Gov. Andrew M. Cuomo ordered a state probe Thursday into reports of widespread discrimination by real estate agents, citing Newsday’s three-year investigation into housing bias on Long Island, and an official said the state would review Newsday’s hidden-camera videos of agents for evidence of illegal conduct.
Cuomo directed three state agencies — overseeing civil rights complaints, affordable housing and the licensing of real estate agents and brokers — to launch a joint investigation into housing bias. He also announced a new social media campaign to raise awareness of housing bias, a new housing discrimination hotline where home-seekers can file complaints, and new state regulations requiring real estate agents to make more disclosures to prospective home buyers and renters about fair housing laws.
“New York State does not tolerate discrimination of any kind, especially when it comes to an individual’s right to safe, affordable housing,” Cuomo said in a statement. “While we have already made significant strides, new reports about alleged housing discrimination across Long Island are deeply disconcerting and require immediate action."
The administration said the investigation would include reviewing information and data published by Newsday for possible disciplinary action against individual agents. In its "Long Island Divided" investigation, Newsday made public undercover video recordings of the full meetings between agents and paired testers in the 34 cases where two nationally known fair housing experts saw evidence of disparate treatment or other potential violations of fair housing laws.
“We are definitely going to be using the material compiled by Newsday as a basis for investigation,” said a top official who asked not to be identified. The official added, “We are going to go wider than that,” potentially using the subpoena power of the Division of Human Rights to examine the practices of agents and their companies.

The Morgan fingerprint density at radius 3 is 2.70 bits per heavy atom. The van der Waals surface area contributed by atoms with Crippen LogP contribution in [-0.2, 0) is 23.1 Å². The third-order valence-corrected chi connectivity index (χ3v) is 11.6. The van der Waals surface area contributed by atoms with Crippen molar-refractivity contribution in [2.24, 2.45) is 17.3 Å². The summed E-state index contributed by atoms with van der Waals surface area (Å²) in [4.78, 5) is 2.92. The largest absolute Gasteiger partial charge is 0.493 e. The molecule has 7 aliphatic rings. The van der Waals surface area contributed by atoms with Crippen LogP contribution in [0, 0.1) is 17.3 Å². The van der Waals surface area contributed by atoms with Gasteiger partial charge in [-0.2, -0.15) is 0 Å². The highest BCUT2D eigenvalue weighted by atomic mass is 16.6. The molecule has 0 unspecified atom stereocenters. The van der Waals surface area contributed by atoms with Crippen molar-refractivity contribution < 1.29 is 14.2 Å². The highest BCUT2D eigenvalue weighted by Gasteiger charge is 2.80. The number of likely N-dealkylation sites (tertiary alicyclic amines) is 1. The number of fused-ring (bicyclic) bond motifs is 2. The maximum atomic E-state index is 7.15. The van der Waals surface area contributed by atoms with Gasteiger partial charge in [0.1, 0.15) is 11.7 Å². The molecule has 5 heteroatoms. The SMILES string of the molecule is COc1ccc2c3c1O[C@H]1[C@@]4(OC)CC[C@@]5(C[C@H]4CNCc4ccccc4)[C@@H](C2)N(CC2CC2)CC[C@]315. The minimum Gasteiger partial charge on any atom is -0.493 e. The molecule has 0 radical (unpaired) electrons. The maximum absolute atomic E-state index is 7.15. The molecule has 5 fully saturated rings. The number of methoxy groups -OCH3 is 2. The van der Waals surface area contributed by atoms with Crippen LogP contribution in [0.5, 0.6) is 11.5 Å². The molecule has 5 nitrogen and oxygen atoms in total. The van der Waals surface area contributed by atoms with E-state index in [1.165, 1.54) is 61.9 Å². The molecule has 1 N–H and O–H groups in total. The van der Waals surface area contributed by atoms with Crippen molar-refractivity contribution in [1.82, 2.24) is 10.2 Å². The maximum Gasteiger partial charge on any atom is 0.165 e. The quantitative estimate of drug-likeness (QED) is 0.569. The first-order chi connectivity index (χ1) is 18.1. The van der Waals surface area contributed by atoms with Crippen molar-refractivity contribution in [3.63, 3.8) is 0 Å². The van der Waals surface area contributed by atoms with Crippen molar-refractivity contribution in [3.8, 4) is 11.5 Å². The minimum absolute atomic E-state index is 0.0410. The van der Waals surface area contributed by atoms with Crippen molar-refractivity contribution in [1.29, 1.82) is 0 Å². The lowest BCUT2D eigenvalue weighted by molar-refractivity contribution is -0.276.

“We’ll go wherever the evidence takes us,” the official said.
Newsday’s three-year investigation made use of undercover paired testing, in which equally qualified testers of different races meet with the same real estate agent to see if there’s disparate treatment. Eighty-six tests were done.
In 40% of the 86 tests, the fair housing experts Newsday consulted agreed that evidence suggested that brokers subjected minority testers to disparate treatment when compared with white testers.
Video and audio recordings made during those 34 tests were posted on Newsday.com as part of an online presentation of the investigation, as were maps of listings the agents provided to testers when relevant.
Among the videos posted, for example, is the test of Signature Premier Properties agent Anne Marie Queally Bechand.
“I won’t do it,” Queally Bechand said in refusing to take a black customer to tour homes unless the customer produced proof that she had been prequalified for a mortgage loan. Queally Bechand provided a tour for the paired white tester, who also lacked prequalification.
In another recording, Keller Williams Realty agent Le-Ann Vicquery told a black tester, “Every time I get a new listing in Brentwood, or a new client, I get so excited because they’re the nicest people.” She emailed the paired white customer, “please kindly do some research on the gang related events in that area for safety.”
Vicquery declined to comment. Queally Bechand did not respond to requests for comment.
Cuomo said state agencies "will release new regulations, protocols and other information to further protect renters and homeowners against unlawful and discriminatory treatment. These initiatives are critical to continuing our efforts to create a truly accessible and inclusive New York State.”
Fair housing advocates welcomed the investigation.